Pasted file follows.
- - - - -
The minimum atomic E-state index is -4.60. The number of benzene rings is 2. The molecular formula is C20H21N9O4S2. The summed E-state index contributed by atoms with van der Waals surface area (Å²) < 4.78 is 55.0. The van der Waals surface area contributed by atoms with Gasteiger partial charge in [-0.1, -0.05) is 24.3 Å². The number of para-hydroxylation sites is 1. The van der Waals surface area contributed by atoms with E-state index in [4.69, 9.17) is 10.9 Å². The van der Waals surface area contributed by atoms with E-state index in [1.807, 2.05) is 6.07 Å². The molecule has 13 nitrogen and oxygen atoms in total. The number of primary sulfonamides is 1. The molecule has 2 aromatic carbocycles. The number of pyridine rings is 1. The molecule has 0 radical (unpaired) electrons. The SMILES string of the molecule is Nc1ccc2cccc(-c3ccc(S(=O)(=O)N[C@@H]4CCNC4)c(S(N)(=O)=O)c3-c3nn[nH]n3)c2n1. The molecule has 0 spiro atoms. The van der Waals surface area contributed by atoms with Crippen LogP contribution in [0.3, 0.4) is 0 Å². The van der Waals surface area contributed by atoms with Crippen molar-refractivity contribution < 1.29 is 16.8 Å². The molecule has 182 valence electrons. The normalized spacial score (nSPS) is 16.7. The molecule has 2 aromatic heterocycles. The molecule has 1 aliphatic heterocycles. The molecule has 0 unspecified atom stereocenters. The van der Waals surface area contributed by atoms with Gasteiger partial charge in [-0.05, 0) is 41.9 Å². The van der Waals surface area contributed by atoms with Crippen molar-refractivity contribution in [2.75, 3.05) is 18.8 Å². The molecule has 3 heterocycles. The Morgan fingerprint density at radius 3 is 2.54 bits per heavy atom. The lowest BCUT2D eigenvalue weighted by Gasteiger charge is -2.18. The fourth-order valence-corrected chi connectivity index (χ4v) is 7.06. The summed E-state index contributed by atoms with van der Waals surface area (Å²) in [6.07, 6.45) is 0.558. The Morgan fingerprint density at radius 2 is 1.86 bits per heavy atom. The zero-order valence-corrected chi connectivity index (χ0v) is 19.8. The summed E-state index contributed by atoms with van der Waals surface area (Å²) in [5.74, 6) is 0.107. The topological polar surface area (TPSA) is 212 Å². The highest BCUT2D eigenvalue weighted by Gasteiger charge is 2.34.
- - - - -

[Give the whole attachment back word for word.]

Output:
The minimum atomic E-state index is -4.60. The number of benzene rings is 2. The molecular formula is C20H21N9O4S2. The summed E-state index contributed by atoms with van der Waals surface area (Å²) < 4.78 is 55.0. The van der Waals surface area contributed by atoms with Gasteiger partial charge in [-0.1, -0.05) is 24.3 Å². The number of para-hydroxylation sites is 1. The van der Waals surface area contributed by atoms with E-state index in [4.69, 9.17) is 10.9 Å². The van der Waals surface area contributed by atoms with E-state index in [1.807, 2.05) is 6.07 Å². The molecule has 13 nitrogen and oxygen atoms in total. The number of primary sulfonamides is 1. The molecule has 2 aromatic carbocycles. The number of pyridine rings is 1. The molecule has 0 radical (unpaired) electrons. The SMILES string of the molecule is Nc1ccc2cccc(-c3ccc(S(=O)(=O)N[C@@H]4CCNC4)c(S(N)(=O)=O)c3-c3nn[nH]n3)c2n1. The molecule has 0 spiro atoms. The van der Waals surface area contributed by atoms with Crippen LogP contribution in [0.3, 0.4) is 0 Å². The van der Waals surface area contributed by atoms with Crippen molar-refractivity contribution < 1.29 is 16.8 Å². The molecule has 182 valence electrons. The normalized spacial score (nSPS) is 16.7. The molecule has 2 aromatic heterocycles. The molecule has 1 aliphatic heterocycles. The molecule has 0 unspecified atom stereocenters. The van der Waals surface area contributed by atoms with Gasteiger partial charge in [-0.05, 0) is 41.9 Å². The van der Waals surface area contributed by atoms with Crippen molar-refractivity contribution in [2.75, 3.05) is 18.8 Å². The molecule has 3 heterocycles. The Morgan fingerprint density at radius 3 is 2.54 bits per heavy atom. The lowest BCUT2D eigenvalue weighted by Gasteiger charge is -2.18. The fourth-order valence-corrected chi connectivity index (χ4v) is 7.06. The summed E-state index contributed by atoms with van der Waals surface area (Å²) in [6.07, 6.45) is 0.558. The Morgan fingerprint density at radius 2 is 1.86 bits per heavy atom. The zero-order valence-corrected chi connectivity index (χ0v) is 19.8. The summed E-state index contributed by atoms with van der Waals surface area (Å²) in [5.74, 6) is 0.107. The topological polar surface area (TPSA) is 212 Å². The highest BCUT2D eigenvalue weighted by Gasteiger charge is 2.34.